An activatable multimodal/multifunctional nanoprobe for direct imaging of intracellular drug delivery
Abbreviated Journal Title
Magnetic nanoparticles; Quantum dots; Targeted drug delivery; Bioimaging; Biosensing; RESONANCE ENERGY-TRANSFER; IRON-OXIDE NANOPARTICLES; QUANTUM-DOT; MAGNETIC NANOPARTICLES; CANCER-THERAPY; IN-VITRO; FLUORESCENT; GLUTATHIONE; PROBE; ANGIOGENESIS; Engineering, Biomedical; Materials Science, Biomaterials
Multifunctional nanoparticles integrated with imaging modalities (such as magnetic resonance and optical) and therapeutic drugs are promising candidates for future cancer diagnostics and therapy. While targeted drug delivery and imaging of tumor cells have been the major focus in engineering nanoparticle probes, no extensive efforts have been made towards developing sensing probes that can confirm and monitor intracellular drug release events. Here, we present quantum dot (Qdot)-iron oxide (IO) based multimodal/multifunctional nanocomposite probe that is optically and magnetically imageable, targetable and capable of reporting on intracellular drug release events. Specifically, the probe consists of a superparamagnetic iron oxide nanoparticle core (IONP) decorated with satellite CdS:Mn/ZnS Qdots where the Qdots themselves are further functionalized with STAT3 inhibitor (an anti-cancer agent), vitamin folate (as targeting motif) and m-polyethylene glycol (mPEG, a hydrophilic dispersing agent). The Qdot luminescence is quenched in this nanocomposite probe ("OFF" state) due to combined electron/energy transfer mediated quenching processes involving IONP, folate and STAT3 agents. Upon intracellular uptake, the probe is exposed to the cytosolic glutathione (GSH) containing environment resulting in restoration of the Qdot luminescence ("ON" state), which reports on uptake and drug release. Probe functionality was validated using fluorescence and MR measurements as well as in vitro studies using cancer cells that overexpress folate receptors. (C) 2011 Elsevier Ltd. All rights reserved.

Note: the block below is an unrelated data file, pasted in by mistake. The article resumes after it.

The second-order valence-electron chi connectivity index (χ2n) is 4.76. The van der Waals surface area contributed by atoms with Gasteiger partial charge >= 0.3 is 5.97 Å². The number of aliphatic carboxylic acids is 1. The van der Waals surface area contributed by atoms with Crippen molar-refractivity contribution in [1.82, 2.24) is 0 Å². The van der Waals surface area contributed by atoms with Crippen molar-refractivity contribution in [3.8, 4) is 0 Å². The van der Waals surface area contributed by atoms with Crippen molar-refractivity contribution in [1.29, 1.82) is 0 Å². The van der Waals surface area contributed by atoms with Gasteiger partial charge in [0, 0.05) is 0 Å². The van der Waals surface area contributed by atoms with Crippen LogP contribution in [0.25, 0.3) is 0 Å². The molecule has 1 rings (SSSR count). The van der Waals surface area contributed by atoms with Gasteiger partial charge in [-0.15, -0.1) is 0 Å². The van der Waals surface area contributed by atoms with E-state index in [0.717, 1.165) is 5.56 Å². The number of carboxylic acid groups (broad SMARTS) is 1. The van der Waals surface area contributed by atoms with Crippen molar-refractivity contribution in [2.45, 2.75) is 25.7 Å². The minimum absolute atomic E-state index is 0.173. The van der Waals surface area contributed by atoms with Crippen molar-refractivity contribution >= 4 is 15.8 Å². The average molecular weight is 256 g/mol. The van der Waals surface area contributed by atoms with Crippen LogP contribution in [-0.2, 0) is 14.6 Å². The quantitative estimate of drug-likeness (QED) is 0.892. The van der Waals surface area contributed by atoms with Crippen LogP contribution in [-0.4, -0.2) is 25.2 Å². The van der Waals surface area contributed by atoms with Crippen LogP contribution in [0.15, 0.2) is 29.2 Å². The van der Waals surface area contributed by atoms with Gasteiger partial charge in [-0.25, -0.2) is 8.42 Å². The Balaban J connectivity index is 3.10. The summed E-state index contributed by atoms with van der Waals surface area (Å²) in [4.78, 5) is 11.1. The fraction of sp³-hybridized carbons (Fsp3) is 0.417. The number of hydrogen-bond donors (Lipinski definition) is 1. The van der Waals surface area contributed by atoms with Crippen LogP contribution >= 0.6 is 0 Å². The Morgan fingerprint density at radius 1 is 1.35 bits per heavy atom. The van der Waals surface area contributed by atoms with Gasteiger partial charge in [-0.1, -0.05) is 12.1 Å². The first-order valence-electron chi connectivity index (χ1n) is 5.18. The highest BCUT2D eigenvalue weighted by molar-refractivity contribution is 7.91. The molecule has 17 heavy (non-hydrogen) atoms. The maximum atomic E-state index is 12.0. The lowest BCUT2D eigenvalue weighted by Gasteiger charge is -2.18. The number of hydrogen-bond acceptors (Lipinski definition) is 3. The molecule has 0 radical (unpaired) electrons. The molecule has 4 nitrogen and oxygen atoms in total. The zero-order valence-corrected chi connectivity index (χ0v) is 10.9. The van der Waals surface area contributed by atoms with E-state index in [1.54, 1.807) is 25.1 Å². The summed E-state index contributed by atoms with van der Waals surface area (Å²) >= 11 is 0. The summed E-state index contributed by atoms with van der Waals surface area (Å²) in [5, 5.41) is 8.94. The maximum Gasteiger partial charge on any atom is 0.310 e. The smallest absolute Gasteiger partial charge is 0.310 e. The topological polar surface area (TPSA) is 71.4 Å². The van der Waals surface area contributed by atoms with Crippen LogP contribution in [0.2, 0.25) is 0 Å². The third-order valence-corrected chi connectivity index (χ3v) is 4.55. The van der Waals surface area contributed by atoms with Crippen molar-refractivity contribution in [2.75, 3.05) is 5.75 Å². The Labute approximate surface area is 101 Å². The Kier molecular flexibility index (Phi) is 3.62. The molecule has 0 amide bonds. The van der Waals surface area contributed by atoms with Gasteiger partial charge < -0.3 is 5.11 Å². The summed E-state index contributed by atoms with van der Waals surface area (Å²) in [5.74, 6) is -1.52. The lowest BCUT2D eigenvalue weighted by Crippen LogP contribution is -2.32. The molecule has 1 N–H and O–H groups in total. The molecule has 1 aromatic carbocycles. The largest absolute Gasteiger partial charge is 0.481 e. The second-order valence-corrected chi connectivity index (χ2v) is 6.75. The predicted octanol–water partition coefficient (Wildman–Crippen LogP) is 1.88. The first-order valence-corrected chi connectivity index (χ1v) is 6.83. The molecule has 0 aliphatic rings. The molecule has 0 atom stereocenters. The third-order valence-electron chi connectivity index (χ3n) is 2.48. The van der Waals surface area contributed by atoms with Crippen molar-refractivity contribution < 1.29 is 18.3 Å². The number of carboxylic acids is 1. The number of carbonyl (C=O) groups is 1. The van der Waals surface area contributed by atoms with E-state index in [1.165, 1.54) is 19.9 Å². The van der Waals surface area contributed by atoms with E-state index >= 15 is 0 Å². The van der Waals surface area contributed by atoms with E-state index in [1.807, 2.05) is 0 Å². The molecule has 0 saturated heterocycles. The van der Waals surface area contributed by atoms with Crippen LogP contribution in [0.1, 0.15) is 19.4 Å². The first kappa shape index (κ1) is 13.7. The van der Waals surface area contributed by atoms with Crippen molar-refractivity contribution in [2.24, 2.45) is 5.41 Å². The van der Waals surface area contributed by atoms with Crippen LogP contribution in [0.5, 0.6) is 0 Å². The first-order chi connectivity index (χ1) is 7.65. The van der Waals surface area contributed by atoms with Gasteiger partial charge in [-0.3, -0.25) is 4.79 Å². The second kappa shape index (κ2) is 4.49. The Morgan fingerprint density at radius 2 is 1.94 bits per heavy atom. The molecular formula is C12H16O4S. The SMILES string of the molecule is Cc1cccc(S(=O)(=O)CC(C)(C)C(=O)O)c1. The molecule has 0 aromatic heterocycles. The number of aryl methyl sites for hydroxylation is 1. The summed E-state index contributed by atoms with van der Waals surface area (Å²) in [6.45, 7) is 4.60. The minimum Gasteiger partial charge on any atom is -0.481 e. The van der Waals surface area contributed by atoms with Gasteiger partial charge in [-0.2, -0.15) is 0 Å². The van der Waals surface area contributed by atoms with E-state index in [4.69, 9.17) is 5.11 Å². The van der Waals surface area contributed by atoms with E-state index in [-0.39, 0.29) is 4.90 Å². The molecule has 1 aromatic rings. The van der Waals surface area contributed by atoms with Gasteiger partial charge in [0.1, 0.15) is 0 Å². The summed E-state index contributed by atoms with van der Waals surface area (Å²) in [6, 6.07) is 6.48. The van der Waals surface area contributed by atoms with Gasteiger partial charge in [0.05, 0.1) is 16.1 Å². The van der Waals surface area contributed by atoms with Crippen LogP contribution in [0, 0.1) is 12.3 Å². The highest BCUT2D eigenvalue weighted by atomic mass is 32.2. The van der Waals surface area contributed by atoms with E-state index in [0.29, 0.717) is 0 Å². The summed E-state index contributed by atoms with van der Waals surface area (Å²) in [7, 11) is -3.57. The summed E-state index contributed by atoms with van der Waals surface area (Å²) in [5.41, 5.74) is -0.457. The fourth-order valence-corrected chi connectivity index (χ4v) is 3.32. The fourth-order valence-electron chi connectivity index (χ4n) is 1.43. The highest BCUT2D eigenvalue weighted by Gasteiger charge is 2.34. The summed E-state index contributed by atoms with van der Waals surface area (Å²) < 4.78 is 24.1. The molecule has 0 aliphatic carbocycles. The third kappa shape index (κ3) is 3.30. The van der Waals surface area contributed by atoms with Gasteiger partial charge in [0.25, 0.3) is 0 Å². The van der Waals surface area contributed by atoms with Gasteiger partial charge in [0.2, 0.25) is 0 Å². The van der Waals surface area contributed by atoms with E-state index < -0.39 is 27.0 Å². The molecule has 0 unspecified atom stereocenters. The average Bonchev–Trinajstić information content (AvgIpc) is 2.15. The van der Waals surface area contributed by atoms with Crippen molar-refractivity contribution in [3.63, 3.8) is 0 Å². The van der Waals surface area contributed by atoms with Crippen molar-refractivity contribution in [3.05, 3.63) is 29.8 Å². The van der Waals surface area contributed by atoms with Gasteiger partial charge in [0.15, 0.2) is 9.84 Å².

"An activatable multimodal/multifunctional nanoprobe for direct imaging of intracellular drug delivery" (2012). Faculty Bibliography 2010s. 3040.